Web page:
Country singer Tony Douglas was favorite in Fort Worth area

Posted Friday, Feb. 01, 2013  comments  Print Reprints
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Longtime Texas music favorite Tony Douglas, affable leader of Tony Douglas and the Shrimpers, died Jan. 22 in his hometown of Athens.

Mr. Douglas had lymphoma, according to his family. He was 83.

Fort Worth figured prominently in Mr. Douglas' long career, and five decades of local country music fans enjoyed dancing to Tony Douglas and the Shrimpers in clubs or watching him in a popular block of 30-minute country music TV shows that aired Saturdays on KTVT/Channel 11, then an independent station.

He was a lifetime member of the Country Music Association in Nashville and is in the Texas Country Music Hall of Fame and the Louisiana Hayride Hall of Fame.

Mr. Douglas' first big break came in 1954 when he became a regular at Fort Worth's Cowtown Hoedown, and he recorded his first single release on the Cowtown Hoedown record label, Old Blue Monday and Echoes of You.

"Tony was one of the best in the business, very well respected," recalled Carroll Parham, a Stephenville-based country and bluegrass musician and record producer.

"Tony had his own style of music, his music was set apart from everybody else's. I think some of Tony's music will go on forever."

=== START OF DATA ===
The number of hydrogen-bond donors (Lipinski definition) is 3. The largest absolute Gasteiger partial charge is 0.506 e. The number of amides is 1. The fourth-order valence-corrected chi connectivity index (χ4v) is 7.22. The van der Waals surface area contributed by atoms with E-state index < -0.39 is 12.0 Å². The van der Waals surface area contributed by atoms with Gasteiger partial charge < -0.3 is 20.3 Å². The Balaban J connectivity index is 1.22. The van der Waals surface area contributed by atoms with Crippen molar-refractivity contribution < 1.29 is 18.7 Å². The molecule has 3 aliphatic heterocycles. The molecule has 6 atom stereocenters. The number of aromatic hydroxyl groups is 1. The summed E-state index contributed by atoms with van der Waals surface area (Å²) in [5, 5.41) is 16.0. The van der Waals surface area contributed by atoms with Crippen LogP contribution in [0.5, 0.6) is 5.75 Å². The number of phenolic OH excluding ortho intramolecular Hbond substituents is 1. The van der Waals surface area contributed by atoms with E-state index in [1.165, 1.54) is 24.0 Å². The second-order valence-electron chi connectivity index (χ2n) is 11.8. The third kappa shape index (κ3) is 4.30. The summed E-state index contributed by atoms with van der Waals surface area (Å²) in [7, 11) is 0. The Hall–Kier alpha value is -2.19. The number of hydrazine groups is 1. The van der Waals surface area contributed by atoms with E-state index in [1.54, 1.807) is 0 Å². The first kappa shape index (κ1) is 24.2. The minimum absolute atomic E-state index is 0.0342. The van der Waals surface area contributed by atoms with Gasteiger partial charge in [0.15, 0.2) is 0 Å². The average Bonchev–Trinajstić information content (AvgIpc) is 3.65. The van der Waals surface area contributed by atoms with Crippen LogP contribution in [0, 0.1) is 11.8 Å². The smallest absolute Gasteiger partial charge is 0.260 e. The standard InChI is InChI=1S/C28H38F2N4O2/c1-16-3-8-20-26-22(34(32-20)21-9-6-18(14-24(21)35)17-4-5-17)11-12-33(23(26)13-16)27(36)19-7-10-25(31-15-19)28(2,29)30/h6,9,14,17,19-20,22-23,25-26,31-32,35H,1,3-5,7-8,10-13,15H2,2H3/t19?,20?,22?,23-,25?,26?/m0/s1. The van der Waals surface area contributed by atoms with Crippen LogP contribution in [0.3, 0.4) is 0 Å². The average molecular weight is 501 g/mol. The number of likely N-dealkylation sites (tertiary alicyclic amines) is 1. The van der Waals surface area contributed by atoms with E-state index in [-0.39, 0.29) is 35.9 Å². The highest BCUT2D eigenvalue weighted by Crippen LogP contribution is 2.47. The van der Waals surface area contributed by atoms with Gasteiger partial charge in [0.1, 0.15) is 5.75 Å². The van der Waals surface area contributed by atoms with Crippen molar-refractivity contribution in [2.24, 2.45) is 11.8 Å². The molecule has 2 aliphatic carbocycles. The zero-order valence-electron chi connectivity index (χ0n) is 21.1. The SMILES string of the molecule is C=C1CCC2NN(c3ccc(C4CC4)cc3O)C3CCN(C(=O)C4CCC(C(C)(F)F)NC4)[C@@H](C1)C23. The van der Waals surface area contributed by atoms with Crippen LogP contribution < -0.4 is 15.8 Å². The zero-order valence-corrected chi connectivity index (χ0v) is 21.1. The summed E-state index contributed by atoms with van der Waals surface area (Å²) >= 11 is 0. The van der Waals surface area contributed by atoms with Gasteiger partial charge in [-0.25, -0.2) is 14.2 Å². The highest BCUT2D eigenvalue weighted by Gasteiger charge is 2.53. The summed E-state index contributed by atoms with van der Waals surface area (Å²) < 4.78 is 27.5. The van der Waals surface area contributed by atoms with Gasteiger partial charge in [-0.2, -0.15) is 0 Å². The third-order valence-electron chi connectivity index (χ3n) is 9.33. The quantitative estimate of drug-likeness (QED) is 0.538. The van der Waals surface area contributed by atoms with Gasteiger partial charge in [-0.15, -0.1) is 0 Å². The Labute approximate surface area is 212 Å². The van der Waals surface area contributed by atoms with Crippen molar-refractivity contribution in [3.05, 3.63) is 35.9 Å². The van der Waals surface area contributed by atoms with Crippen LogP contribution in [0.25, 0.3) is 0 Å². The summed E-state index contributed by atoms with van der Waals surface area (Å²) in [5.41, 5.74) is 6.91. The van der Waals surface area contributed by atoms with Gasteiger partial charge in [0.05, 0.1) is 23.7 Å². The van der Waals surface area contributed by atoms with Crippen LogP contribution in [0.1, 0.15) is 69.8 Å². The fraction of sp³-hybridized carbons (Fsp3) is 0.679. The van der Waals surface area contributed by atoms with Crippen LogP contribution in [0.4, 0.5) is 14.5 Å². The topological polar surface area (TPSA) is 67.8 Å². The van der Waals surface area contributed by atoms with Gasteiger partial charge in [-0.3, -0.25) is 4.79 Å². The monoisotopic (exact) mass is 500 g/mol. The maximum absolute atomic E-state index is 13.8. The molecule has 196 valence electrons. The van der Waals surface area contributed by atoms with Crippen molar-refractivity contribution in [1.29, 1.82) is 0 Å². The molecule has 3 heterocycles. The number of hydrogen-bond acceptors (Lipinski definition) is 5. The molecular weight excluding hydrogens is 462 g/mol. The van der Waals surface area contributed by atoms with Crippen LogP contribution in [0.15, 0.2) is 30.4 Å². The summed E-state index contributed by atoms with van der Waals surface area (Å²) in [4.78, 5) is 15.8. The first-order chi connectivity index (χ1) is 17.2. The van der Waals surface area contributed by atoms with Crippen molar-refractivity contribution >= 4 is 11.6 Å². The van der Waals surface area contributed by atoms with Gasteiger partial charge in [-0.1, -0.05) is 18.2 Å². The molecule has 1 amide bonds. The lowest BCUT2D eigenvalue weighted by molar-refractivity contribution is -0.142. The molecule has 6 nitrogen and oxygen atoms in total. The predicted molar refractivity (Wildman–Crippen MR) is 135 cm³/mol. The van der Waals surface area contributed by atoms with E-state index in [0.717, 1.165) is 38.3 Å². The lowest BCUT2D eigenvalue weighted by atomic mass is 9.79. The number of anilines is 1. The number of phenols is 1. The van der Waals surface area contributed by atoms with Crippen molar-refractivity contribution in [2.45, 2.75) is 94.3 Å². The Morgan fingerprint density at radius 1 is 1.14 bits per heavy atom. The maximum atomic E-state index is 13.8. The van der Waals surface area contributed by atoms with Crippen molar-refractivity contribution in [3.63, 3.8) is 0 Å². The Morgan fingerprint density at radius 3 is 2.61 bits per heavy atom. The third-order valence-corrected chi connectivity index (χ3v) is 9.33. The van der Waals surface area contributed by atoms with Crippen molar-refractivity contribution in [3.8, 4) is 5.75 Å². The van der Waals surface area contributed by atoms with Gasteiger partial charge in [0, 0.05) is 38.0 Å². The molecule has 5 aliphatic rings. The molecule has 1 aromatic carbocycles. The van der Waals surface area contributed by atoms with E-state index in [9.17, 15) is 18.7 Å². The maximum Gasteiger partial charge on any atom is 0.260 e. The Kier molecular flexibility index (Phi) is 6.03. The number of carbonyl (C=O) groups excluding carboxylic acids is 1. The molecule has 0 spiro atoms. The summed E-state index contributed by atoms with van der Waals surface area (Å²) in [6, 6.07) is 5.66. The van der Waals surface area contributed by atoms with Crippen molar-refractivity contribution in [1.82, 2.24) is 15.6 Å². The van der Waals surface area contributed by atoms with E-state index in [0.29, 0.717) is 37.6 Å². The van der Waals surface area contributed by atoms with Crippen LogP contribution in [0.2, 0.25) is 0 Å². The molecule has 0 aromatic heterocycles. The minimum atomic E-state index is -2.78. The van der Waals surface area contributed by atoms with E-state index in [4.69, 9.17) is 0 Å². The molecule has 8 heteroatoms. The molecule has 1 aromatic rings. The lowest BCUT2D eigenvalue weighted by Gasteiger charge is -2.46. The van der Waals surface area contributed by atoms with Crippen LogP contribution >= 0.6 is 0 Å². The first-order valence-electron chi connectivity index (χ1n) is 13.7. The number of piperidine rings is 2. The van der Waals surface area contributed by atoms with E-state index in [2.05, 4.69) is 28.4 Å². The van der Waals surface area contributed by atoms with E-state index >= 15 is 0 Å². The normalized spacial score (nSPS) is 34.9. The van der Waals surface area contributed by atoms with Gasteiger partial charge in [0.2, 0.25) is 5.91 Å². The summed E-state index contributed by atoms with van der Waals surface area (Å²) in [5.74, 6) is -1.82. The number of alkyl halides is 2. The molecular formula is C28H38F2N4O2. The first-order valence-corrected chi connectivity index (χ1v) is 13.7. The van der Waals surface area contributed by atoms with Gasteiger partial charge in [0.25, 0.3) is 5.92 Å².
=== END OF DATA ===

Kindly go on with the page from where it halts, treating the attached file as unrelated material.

Born April 12, 1929, in Martins Mill, Mr. Douglas grew up singing in church and listening to the Grand Ole Opry.

During his Army service in Germany in 1952, he performed before paying audiences for the first time when he sang Hank Williams and Lefty Frizzell songs.

After the war, Mr. Douglas returned to East Texas and worked for grocery stores and the gas company. He sang on Friday and Saturday nights.

That changed when he began to play Fort Worth regularly at the Cowtown Hoedown, and later on the Louisiana Hayride in Shreveport.

In the fall of 1957, Mr. Douglas was offered a three-year contract on the Grand Ole Opry in Nashville, fulfilling a boyhood dream, but he turned it down when he learned the contract required him to relocate to Tennessee.

"He was criticized for not going to Nashville," said his son-in-law Randal Mowery. "But he had some priorities that were important to him."

Mr. Douglas didn't sing songs about cheating or heavy drinking, and he didn't allow cursing from his band.

"He had what he called a 'cuss kitty' in the back of his car, and you had to put a dollar in it if you cussed," Parham recalled.

He first gained national attention in 1961 when he recorded the song Shrimpin', which gave the band its name.

The Shrimpers began touring after their 1962 hit His 'N Hers was released, and Mr. Douglas performed with Grand Ole Opry stars, including Ernest Tubb, Dolly Parton, Porter Wagoner and Leona Williams.

His hits included Thank You for Touching My Life, My Last Day, Layin' in the Sunshine, Don't Piddle Around a Puddle and Worst of Luck.

Mr. Douglas recorded a new album in 2010 on his own Cochise Records label called Saved the Best for Last.

A funeral was Saturday in Athens.

Survivors include his wife of 63 years, Mim Douglas of Athens; three children; seven grandchildren; and one great-grandchild.

Shirley Jinkins, 817-390-7657

Twitter: @startelegram

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